Since corn whiskey is kind of an oddball when it comes to American whiskey definitions, I’ll give a brief overview of the regulations, which can be found here if anyone cares to read them in full.
Whiskey is defined as being made from a fermented mash of grain, distilled to less than 190 proof, stored in oak containers (corn whiskey is exempt from this one), and bottled at 80 proof or more.
To be designated as one of the specific types of whiskey (bourbon, rye, wheat, etc.), the mash bill must be composed of at least 51% of that type’s associated grain (corn in the case of bourbon), distilled at no more than 160 proof, aged in new charred oak containers, and entered into those containers at no more than 125 proof.
Corn whiskey is a little different. It must be composed of at least 80% corn and distilled at no more than 160 proof. Barrel aging is optional, but if it is employed the barrel entry proof can be no more than 125 and the barrels have to be either used or uncharred new oak (I believe toasted oak falls under the definition of uncharred).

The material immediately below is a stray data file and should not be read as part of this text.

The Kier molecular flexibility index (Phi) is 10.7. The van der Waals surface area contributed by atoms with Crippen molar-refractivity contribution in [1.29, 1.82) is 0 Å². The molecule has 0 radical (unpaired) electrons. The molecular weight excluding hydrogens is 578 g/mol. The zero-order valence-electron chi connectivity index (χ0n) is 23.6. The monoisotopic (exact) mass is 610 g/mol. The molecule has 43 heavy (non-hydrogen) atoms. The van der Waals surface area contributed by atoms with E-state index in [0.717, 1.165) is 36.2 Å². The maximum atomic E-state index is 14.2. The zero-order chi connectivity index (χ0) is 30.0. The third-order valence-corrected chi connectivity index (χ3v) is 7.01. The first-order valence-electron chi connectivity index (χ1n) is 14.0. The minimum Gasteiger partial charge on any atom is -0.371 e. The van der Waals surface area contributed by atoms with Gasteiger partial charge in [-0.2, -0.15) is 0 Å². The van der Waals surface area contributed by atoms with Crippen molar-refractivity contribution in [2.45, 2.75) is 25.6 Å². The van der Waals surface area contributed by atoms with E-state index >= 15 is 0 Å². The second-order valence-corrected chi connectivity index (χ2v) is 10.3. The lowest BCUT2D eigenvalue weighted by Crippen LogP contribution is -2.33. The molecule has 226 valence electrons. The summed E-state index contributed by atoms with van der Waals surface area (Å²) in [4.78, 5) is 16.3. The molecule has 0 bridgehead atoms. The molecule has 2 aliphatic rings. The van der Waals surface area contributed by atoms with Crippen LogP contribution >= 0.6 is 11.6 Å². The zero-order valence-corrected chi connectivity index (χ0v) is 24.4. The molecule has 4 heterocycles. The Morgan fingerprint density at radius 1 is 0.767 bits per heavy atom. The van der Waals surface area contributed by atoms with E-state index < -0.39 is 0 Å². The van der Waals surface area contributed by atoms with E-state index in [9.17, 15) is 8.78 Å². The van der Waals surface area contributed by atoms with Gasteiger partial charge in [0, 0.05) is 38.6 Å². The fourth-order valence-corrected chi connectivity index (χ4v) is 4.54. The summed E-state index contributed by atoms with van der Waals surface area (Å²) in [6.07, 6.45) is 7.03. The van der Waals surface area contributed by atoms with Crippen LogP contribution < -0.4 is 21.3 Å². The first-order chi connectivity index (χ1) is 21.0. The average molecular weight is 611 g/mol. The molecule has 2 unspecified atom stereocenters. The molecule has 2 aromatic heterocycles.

Anything that fits the above definitions of specific whiskey types (including corn whiskey) and has been aged for at least two years can add the word “straight” to the label.
Also, if a whiskey fits the above definitions (not counting corn whiskey), except that it is aged in used oak, it is known as “whiskey distilled from bourbon (rye, wheat, etc.) mash”. If a whiskey fits the definition of corn whiskey, it must be labelled as such.